Jump to content
  • Advertisement
Sign in to follow this  

3D UV map blocky voxel models

This topic is 392 days old which is more than the 365 day threshold we allow for new replies. Please post a new topic.

If you intended to correct an error in the post then please contact us.

Recommended Posts

Hello there, I here have a quite technical question, and as my english isn't perfect, feel free to ask any questions if I wasn't clear enough on my explanations.

I am building a homemade voxel model creator. My models are a set of blocks, from which I generate a mesh.
I would like to texture them using an external 2D image file. So, I have to 'uv-map' the vertices of my model, meaning, having a projection of 3D vertices on a 2D plane (texture)
I am looking for an algorithm to generate an optimal texture (optimal: having the lowest memory usage but still holding every vertices, without overlaps)


Let me pose the problem more formally. Feel free to look at the example if there is any comprehension issues.

What I have: I have list of planes, where each planes is defined by 2 integers (width, height)

What the algorithm should do:

  • 1) give the smallest (in term of area) rectangle which can hold every planes, without overlaps
  • 2) give the position and orientation of each planes relatively this rectangle. The position is where the plane should be mapped. (x, y), the orientation is 0 or 1, weather the plane is flipped once mapped. Flipped: map on the rectangle from (x, y) to (x height, y width), (instead of (x, y) to (x height, y width))

There might be multiple optimal solutions (as the following example shows, I would like to find an algorithm that generate at least one of them)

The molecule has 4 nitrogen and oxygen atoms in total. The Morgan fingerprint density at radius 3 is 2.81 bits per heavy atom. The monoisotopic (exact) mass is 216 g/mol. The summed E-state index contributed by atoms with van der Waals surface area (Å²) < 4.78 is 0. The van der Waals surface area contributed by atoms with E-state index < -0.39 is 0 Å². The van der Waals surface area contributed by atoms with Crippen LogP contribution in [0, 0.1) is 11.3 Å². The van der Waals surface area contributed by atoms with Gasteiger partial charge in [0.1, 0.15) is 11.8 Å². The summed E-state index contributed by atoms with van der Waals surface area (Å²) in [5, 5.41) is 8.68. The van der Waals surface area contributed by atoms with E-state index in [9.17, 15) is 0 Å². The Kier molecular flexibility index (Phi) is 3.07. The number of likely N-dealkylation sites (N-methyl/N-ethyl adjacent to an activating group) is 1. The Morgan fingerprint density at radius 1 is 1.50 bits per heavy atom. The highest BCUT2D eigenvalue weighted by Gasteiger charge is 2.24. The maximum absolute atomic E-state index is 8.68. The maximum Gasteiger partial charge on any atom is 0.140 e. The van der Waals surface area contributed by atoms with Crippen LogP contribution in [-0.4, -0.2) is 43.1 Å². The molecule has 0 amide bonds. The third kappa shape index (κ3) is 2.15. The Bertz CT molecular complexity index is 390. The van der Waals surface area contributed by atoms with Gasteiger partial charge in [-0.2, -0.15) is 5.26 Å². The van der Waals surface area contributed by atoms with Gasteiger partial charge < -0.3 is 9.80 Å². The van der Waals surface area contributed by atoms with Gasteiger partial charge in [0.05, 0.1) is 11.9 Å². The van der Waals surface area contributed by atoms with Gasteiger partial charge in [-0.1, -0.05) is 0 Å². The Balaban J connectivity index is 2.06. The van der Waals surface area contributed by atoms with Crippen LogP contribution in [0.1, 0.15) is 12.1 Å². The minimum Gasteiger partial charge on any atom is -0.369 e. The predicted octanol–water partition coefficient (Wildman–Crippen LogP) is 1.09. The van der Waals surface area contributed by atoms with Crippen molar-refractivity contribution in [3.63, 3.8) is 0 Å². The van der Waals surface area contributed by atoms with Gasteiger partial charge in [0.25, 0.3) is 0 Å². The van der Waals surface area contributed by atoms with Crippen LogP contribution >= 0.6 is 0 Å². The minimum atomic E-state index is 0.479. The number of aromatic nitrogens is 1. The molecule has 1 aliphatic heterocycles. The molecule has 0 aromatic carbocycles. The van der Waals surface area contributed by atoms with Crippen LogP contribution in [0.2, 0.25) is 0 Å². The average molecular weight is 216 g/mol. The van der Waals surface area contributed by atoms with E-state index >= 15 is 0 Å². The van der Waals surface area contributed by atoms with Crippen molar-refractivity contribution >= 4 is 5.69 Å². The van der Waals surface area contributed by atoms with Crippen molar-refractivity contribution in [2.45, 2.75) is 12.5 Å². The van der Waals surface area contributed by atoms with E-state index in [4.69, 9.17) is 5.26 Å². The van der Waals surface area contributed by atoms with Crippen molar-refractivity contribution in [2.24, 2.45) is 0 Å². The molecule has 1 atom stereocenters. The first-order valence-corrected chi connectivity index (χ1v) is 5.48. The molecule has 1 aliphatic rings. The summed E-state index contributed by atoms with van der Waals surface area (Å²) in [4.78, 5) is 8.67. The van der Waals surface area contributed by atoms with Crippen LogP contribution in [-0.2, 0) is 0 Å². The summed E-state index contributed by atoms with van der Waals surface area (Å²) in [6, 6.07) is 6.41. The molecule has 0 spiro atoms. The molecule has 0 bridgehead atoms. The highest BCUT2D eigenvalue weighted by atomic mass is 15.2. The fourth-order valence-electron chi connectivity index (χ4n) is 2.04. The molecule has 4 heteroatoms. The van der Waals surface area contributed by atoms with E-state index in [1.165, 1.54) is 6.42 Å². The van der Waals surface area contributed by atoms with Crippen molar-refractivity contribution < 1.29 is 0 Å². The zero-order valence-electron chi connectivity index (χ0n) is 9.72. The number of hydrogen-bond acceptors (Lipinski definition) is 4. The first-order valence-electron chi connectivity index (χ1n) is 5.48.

Example:  (notice that "LEFT" plan is flipped once mapped here) sample.bmp

Source code:  https://github.com/rpereira-dev/VoxelEngine/blob/master/VoxelEngine/src/com/grillecube/client/renderer/model/editor/mesher/ModelMesherCull.java

Screenshot: modelEditor.bmp


NB: I've posted this topic on the "graphic and GPU programming" section; as this generated texture will be used in an OpenGL context.

Edited by toss-dev

Share this post

Link to post
Share on other sites

You could map your voxel faces directly to uniform blocks of texture, e.g. 8x8 for each face, and duplicate edge texels at UV discontinuities to still have seamless filtering. 

Here is a paper which does this for general models: http://alice.loria.fr/publications/papers/2010/SEAMLESS/seamless.pdf

That's hard to implement (failing myself for weeks now), but in your case it should be pretty trivial. The only problem you have is to find a good packing of the atlas, so most shared edges are continuous in UV space and you waste only little space on duplicated texels. As you already pack faces sharing a plane that's a good start.

Another idea coming to mind would be using Polycubes, but this means using cube maps when regular textures give the same result a lot faster.

Share this post

Link to post
Share on other sites

Hey JoeJ, thank you for your interest.

The thing is, mapping each block will be a waste of memory (as many block faces are in-deed not visible!)
Also, for other technical reasons, I need those 'plans' to be mapped continuously on the texture.

The paper you give me seems quite complicated to me, I don't think that's necessary. My problem seems much simpler

Still, thank you a lot, my model actually are Polycubes! And I didn't even know about this designation ^^ So I will search from this side

Share this post

Link to post
Share on other sites

Here is a paper comparing all mentioned: http://www.cemyuksel.com/courses/conferences/siggraph2017-rethinking_texture_mapping/rethinking_texture_mapping_course_notes.pdf

... most of it is probably overkill here. Atlas should do it. I linked the Seamless paper to show the idea of duplicated texels and color constraints as both of them apply but only if you want to filter across edges.


For the packing you could look at thekla_atlas and UVatlas on github.

Share this post

Link to post
Share on other sites
Sign in to follow this  

  • Advertisement

Important Information

By using GameDev.net, you agree to our community Guidelines, Terms of Use, and Privacy Policy.

We are the game development community.

Whether you are an indie, hobbyist, AAA developer, or just trying to learn, GameDev.net is the place for you to learn, share, and connect with the games industry. Learn more About Us or sign up!

Sign me up!